Sunday, December 16, 2012

love to the parents of kids now gone

So much of what we have is so fragile and so small and so temporary and so transient that it's hard to appreciate it when we have it but easy to mourn when it's gone.

Raising a child is so difficult.  Waking up every night, dealing with all the bodily functions that as adults, we've become used to doing for ourselves, but learning again fresh about them doing them for another little person.  The crying and screaming and the diapers and the exhaustion.

But raising a child is so wonderful too.  I've never felt so much love, and have never felt so loved.  I sometimes don't feel worthy of all the love I get from my kids.

To have a child taken away- that I can only imagine and honestly don't want to imagine.

I left work  early on Friday.  There wasn't much to do, and I couldn't just sit still in front of my stupid computer the rest of the afternoon after reading the news about Sandy Hook on my lunch break. 

I had errands to do- yes, but mostly I just needed to get OUT.  I wanted to see my kids and kiss and hug my kids, but mostly just get out of the chair and out of the dead silence of an engineering office.

I drove around- doing some errands- trying to get some stuff done that I wouldn't be able to do after the ice storm hit and found myself crying while listening to a stupid song on the radio.  Actually not that stupid, but meaningful in a way that I don't think it was meant to me.  Tonight.  We are young.  So let's set the world on fire. and.. unintelligible stuff... etc.

I was thinking about all the young people who now won't be growing up- and about the young adults who want to set the world on fire and who see taking up a gun and killing innocents as the way to do it, and my own youth, wasting away as I sit in front of a computer designing parking lots for oil refineries -and about the beauty and value of life after spending half a year watching my wife fight for hers.  

And all that's wrong with this place we live in and the time we are living in.  It's driven a lot of people to violence- that's clear.  And then what?  Really- what comes next?

I don't have any answers, and the people who claim to are clearly full of shit and I don't want to become one of them.

The presidents' tears seemed disingenuous.  He's willing to call in drone strikes on kids- and he cries about these?  But, of course, the man isn't made of wood.  Maybe he cries about the Afghan kids he's killed too.  I don't know.  Actually I hope he does.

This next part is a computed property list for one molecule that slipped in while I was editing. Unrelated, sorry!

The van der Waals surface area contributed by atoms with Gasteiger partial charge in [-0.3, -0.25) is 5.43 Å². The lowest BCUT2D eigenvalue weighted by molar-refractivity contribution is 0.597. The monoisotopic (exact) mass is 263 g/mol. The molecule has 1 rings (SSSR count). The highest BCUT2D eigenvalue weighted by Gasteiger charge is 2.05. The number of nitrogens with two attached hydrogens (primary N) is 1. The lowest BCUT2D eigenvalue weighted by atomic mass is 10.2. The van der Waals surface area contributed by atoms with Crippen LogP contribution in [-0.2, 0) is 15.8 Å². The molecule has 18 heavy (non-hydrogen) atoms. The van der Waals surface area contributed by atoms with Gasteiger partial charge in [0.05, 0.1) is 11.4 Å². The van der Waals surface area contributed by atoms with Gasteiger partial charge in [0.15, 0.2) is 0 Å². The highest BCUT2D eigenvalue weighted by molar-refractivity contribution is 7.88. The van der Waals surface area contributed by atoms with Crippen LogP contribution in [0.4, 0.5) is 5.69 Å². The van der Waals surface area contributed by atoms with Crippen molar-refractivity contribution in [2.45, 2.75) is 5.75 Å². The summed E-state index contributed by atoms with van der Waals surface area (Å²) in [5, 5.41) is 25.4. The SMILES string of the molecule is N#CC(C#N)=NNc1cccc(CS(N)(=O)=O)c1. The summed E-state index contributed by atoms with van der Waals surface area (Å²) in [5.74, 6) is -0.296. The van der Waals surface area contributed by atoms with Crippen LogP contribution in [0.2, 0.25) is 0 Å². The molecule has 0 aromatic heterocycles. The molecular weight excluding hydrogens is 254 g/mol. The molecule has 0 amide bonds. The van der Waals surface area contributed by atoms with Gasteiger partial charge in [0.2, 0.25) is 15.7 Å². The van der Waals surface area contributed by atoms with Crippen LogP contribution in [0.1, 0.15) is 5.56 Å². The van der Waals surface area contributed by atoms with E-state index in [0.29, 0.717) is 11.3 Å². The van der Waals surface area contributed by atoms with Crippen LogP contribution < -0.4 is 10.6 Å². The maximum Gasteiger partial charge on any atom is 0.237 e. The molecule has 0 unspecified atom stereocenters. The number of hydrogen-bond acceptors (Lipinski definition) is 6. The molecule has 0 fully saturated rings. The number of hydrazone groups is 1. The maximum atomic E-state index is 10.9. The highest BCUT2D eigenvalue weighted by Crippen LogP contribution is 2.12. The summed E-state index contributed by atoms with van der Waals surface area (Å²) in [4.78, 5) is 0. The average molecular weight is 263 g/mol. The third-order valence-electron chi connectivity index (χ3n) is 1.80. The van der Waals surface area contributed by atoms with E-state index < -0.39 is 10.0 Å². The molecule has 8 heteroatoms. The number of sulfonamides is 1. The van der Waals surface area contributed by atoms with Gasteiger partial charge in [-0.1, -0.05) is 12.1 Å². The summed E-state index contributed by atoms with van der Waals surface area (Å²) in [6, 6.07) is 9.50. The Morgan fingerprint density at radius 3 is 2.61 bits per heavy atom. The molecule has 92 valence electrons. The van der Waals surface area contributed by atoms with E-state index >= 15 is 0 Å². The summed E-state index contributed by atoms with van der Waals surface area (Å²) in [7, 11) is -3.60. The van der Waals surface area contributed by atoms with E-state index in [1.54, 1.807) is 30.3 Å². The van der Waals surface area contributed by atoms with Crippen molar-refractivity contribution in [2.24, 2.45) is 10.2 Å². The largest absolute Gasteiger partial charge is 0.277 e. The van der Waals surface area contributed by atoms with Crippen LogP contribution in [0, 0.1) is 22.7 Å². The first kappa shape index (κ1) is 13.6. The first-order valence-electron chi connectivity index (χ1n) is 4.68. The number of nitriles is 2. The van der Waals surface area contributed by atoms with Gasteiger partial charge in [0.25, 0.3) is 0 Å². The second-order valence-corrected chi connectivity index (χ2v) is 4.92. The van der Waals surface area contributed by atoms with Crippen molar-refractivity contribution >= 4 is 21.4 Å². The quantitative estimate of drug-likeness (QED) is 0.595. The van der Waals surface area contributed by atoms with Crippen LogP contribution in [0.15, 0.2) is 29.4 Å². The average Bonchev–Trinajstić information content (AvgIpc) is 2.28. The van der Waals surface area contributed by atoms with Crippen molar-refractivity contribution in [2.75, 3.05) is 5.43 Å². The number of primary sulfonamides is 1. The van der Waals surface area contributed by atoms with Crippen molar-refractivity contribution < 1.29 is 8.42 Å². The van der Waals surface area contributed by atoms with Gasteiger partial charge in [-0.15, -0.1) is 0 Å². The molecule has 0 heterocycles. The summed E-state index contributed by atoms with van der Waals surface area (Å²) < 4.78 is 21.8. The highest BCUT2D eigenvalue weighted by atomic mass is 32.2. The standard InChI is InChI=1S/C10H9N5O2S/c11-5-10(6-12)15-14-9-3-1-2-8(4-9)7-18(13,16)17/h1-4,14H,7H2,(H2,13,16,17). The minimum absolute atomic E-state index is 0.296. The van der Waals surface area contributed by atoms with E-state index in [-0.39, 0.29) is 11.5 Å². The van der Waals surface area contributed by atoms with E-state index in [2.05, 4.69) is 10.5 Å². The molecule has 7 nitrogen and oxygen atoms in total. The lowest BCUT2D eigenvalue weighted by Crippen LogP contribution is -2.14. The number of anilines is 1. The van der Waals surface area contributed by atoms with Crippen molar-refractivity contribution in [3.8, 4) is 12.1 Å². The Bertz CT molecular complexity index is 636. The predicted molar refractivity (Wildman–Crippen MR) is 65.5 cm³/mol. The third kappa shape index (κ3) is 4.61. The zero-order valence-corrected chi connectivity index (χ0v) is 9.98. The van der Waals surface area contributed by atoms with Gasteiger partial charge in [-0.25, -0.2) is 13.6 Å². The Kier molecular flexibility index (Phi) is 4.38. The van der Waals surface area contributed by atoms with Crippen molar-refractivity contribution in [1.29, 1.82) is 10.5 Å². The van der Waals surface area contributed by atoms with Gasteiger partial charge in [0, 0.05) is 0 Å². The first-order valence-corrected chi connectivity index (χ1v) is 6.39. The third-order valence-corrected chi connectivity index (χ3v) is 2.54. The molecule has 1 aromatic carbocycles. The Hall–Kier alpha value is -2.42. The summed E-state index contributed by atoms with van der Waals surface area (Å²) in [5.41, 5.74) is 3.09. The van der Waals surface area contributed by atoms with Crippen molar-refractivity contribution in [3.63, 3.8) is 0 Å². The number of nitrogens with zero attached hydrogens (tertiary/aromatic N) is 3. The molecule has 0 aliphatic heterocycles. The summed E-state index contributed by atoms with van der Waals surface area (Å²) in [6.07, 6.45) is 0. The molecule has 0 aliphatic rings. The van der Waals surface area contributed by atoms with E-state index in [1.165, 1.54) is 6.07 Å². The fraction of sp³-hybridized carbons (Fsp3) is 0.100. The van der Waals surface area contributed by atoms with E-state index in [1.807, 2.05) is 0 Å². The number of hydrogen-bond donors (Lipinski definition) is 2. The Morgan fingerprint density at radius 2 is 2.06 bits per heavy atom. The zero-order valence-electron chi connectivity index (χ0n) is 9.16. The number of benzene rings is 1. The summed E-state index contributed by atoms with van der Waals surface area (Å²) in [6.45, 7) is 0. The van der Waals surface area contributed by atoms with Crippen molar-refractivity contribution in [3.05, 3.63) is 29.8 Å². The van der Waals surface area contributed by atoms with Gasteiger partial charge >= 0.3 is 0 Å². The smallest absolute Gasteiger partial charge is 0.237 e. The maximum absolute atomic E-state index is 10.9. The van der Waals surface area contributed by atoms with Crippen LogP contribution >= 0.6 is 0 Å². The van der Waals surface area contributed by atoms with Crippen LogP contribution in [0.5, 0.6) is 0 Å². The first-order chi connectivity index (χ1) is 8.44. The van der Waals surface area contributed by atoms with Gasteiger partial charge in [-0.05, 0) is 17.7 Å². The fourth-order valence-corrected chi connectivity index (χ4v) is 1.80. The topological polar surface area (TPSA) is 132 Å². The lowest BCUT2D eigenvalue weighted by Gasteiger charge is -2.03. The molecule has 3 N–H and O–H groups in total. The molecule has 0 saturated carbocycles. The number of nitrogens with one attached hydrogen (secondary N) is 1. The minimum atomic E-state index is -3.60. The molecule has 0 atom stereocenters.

All the usual platitudes are repeated in all the same media outlets.  How many times will we hear that the tragedy was senseless, and that there are new stars/angels/rainbows in the heavens now?   That we must pray for the victims and their families.  That guns don't kill people, people kill people (with guns, of course).  That the shooter was a monster, and acted alone.

How many monsters is this country capable of producing? 

How can this be considered an advanced nation, or a developed nation, or a place with a high standard of living, when people are killed, in public, by ostensible monsters on a regular basis?  This is not the pinnacle of human achievement.  This is not a healthy society.  This will be forgotten by most people who did not personally lose a child or other relative, within a week, and that is a sign of deep dysfunction.

And what to do?  What can be overthrown or gotten rid of to cure the dysfunction?  What needs to be done?  ----Actually, that may be the problem.   The notion that a revolution or an overthrow or a shoot-em-up-western-take-out-the-bad-guys-scene is what's needed.  The cure is worse than the disease!  The cure is the disease. 

I would like to be hopeful.

It's increasingly difficult. 

My kids are in bed now and their cousins are sleeping over too.  I'll check on them and give both of mine a kiss before turning in.  What else can I do?


  1. Sometimes there is no cure.

    Everything dies: people, nations, civilizations, ways of life.

    But when one thing dies, it makes room for something new to grow.

    Save what you can.
    Take care of those you love.
    Let go of the rest.